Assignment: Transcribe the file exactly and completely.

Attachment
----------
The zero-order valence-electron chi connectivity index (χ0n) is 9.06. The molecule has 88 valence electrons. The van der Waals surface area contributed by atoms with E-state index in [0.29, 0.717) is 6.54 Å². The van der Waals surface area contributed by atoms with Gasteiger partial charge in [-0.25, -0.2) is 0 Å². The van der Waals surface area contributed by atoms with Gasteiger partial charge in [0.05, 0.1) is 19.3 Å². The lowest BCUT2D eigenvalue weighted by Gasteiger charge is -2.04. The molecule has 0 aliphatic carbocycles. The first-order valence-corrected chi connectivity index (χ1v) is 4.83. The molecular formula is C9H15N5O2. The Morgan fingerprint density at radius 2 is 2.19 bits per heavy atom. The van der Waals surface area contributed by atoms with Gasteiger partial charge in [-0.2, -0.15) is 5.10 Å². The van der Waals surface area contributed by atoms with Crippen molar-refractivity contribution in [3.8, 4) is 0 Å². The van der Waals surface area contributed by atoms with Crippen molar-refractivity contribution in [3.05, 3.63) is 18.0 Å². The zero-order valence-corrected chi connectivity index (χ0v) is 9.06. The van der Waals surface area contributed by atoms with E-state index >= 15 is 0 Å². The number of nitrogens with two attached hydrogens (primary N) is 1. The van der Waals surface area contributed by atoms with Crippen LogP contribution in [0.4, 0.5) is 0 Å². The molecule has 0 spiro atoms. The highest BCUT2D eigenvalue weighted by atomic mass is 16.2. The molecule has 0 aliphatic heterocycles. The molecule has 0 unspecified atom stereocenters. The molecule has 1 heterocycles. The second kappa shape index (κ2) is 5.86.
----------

The zero-order valence-electron chi connectivity index (χ0n) is 9.06. The molecule has 88 valence electrons. The van der Waals surface area contributed by atoms with E-state index in [0.29, 0.717) is 6.54 Å². The van der Waals surface area contributed by atoms with Gasteiger partial charge in [-0.25, -0.2) is 0 Å². The van der Waals surface area contributed by atoms with Gasteiger partial charge in [0.05, 0.1) is 19.3 Å². The lowest BCUT2D eigenvalue weighted by Gasteiger charge is -2.04. The molecule has 0 aliphatic carbocycles. The first-order valence-corrected chi connectivity index (χ1v) is 4.83. The molecular formula is C9H15N5O2. The Morgan fingerprint density at radius 2 is 2.19 bits per heavy atom. The van der Waals surface area contributed by atoms with Gasteiger partial charge in [-0.2, -0.15) is 5.10 Å². The van der Waals surface area contributed by atoms with Crippen molar-refractivity contribution in [3.8, 4) is 0 Å². The van der Waals surface area contributed by atoms with Crippen molar-refractivity contribution in [3.05, 3.63) is 18.0 Å². The zero-order valence-corrected chi connectivity index (χ0v) is 9.06. The van der Waals surface area contributed by atoms with E-state index >= 15 is 0 Å². The number of nitrogens with two attached hydrogens (primary N) is 1. The van der Waals surface area contributed by atoms with Crippen LogP contribution in [0.4, 0.5) is 0 Å². The molecule has 0 spiro atoms. The highest BCUT2D eigenvalue weighted by atomic mass is 16.2. The molecule has 0 aliphatic heterocycles. The molecule has 0 unspecified atom stereocenters. The molecule has 1 heterocycles. The second kappa shape index (κ2) is 5.86.